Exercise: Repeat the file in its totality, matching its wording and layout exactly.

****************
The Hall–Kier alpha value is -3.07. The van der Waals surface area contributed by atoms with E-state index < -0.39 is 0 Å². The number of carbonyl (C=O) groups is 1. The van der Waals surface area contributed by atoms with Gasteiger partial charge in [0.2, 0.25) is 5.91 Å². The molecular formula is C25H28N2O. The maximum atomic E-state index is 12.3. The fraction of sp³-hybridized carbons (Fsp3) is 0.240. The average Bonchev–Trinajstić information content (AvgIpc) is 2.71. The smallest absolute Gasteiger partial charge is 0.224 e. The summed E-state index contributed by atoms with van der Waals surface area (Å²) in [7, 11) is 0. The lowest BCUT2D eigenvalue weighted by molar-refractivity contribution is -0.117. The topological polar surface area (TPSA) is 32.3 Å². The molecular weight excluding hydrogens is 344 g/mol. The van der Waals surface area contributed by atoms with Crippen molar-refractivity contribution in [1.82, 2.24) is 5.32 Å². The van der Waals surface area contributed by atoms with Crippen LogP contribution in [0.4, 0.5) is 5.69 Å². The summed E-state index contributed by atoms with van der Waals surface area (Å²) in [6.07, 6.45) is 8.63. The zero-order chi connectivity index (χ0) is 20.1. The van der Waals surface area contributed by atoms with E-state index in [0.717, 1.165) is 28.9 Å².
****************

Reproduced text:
The Hall–Kier alpha value is -3.07. The van der Waals surface area contributed by atoms with E-state index < -0.39 is 0 Å². The number of carbonyl (C=O) groups is 1. The van der Waals surface area contributed by atoms with Gasteiger partial charge in [0.2, 0.25) is 5.91 Å². The molecular formula is C25H28N2O. The maximum atomic E-state index is 12.3. The fraction of sp³-hybridized carbons (Fsp3) is 0.240. The average Bonchev–Trinajstić information content (AvgIpc) is 2.71. The smallest absolute Gasteiger partial charge is 0.224 e. The summed E-state index contributed by atoms with van der Waals surface area (Å²) in [7, 11) is 0. The lowest BCUT2D eigenvalue weighted by molar-refractivity contribution is -0.117. The topological polar surface area (TPSA) is 32.3 Å². The molecular weight excluding hydrogens is 344 g/mol. The van der Waals surface area contributed by atoms with Crippen molar-refractivity contribution in [1.82, 2.24) is 5.32 Å². The van der Waals surface area contributed by atoms with Crippen LogP contribution in [0.4, 0.5) is 5.69 Å². The summed E-state index contributed by atoms with van der Waals surface area (Å²) in [6.07, 6.45) is 8.63. The zero-order chi connectivity index (χ0) is 20.1. The van der Waals surface area contributed by atoms with E-state index in [0.717, 1.165) is 28.9 Å².